Then I am stuck with a completely buggered file and I don’t know how to get back. Sure I save copies along the way, but I hate the lost work. Also, even after I step back, I am liable to repeat my error at some point.

I’ve seen no tutorials about how to do this. I suspect it is because the issue is deemed too obvious by the developers to be worth mentioning to . But with something as complex as Hugin, that isn’t true.

Well, I finally managed to recover a butchered file, and this is how I did it. For reference, this was my starting point: The Hugin preview window completely hosed and liable to crash anytime I sneezed:

The basic procedure is to keep all the control points (unless you’ve added some bad ones) and reset all the adjustments.

1) Go to the Images tab and reset all the adjustment variables. Select all the images, then click the “Reset” button hiding in the “Image Position”.

The result being that all the values the yaw, pitch, roll, X, Y and Z columns are reset to zero like so:

Note that I do have one image selected as the Anchor. This is important. Pick the one image you want as your “centerpoint”, then click the button “Anchor this image for position” (it is on the lower left in the above picture).

Now go to the optimizer tab. We are going to do baby steps. First, in the Optimize dropdown, select
the option “Positions (increment, starting from anchor). This tell the optimizer not to do a “global optimization”. Rather, it will start from the anchor, then position the anchor’s neighbors, then the neighbor’s neighbors, and so forth.

If things are really bad, you can also tell the optimizer to work on a subset of the images only. You can do this by checking and unchecking values in the tables, or you can check the “Only use control points between image selected in preview window”, then pull up your preview window and show/hide images there. Anyway, the picture below shows me ready to do my first optimization on all the images:

After a while, hugin is down optimizing. However, I still have serious problems. Look at the result! One of my control points is still messed up by 8539 something-or-others.

Pretty serious now, because there isn’t (afaik) any simpler way of starting the optimization.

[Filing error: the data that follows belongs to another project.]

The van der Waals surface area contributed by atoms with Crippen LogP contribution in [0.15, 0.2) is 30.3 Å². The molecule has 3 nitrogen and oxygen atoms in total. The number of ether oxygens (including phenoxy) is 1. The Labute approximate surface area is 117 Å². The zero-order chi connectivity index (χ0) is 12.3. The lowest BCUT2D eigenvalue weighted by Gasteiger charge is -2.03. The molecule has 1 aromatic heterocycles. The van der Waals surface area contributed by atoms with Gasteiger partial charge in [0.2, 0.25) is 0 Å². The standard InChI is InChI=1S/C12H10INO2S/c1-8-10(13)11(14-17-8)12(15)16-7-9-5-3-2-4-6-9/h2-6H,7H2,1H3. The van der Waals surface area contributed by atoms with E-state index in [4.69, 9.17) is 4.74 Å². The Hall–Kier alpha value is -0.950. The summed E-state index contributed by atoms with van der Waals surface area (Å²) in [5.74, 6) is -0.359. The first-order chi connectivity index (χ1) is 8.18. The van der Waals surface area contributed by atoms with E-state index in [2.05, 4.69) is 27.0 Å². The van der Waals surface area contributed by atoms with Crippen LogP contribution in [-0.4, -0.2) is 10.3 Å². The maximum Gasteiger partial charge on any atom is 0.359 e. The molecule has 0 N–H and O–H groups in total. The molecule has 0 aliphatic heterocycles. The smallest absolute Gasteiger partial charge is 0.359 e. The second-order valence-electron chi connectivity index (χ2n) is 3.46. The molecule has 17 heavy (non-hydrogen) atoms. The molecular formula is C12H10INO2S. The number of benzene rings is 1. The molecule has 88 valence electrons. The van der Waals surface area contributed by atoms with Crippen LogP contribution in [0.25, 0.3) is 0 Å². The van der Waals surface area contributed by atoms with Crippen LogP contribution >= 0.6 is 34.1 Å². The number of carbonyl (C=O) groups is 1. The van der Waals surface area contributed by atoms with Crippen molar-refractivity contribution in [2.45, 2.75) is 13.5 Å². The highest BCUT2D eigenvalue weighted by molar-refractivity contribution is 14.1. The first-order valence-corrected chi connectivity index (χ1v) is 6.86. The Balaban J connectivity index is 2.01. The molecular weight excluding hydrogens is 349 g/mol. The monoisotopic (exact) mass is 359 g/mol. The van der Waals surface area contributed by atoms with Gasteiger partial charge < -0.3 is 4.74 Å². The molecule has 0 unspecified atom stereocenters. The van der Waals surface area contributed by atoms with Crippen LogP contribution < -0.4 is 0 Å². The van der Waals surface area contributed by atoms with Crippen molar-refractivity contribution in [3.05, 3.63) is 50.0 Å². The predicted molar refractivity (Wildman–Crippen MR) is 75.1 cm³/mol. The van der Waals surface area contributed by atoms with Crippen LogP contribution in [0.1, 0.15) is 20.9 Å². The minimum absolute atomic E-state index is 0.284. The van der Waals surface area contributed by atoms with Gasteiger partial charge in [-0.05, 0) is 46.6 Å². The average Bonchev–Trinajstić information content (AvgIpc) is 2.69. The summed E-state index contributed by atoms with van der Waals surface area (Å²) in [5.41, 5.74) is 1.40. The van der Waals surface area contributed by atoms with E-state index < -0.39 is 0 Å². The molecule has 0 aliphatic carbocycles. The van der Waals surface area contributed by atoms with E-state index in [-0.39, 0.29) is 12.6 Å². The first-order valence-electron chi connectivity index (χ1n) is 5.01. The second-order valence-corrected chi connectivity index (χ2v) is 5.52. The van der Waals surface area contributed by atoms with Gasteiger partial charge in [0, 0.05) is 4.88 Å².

To back up a second, I could also have tried to optimize using the “Align” button in the “Assistant” tab. The problem is that this can easily get stuck in error-land … get almost all the way done then close the progress window and tell you that it failed. I had been stuck in error-land when I started this operation, but now I tried the “Align” approach and it worked! Well, worked without throwing an error. Still having a few problems, as can be seen in the preview window:

However, you should always check the Assistant tab because it does tell you useful information at times. For example, now it is telling me that I have a wee spot of bother. Thank you, computer:

You can also check to see if you have some bad control points. Pull up the “Control points table”  (It is in the “View” menu) and scroll down, looking for bad points. (Too bad it won’t sort in order of badness.) If you see a row with a very high value, click on the row, and Hugin will show you the control points tab with the offending point. In my case, all my control points are correct, so phooey.

And now we come to the offending tab that has always eluded me before. The “Camera and Lens” tab:

What if these values have turned into garbage? In fact, they have. I’m going to select all the rows, then click the “Reset” button:

And do the optimization again. A bit better result this time 😉

And in the preview window, we can see that reality is not too far away.

In that last window, I obviously have some remaining issues, as all my control points are shown as poor. Also, some links go off into space. I think the latter are ok and are caused by the fact that my images are in 360deg.

Now the optimizer has regained reality, we can step towards a better fit.  Check Hugin Optimize documentation to gain an understanding of what it does. For me, I can click on “Everything without translation” and run.

That is it for now. So the keys are:
(1) Reset the orientation values in the Images tab.
(2) Reset the camera data in the “camera and Lens” tab.
(3) Optimize with “Positions (increment, starting from anchor)” in the Optimizer tab.

And good luck to you.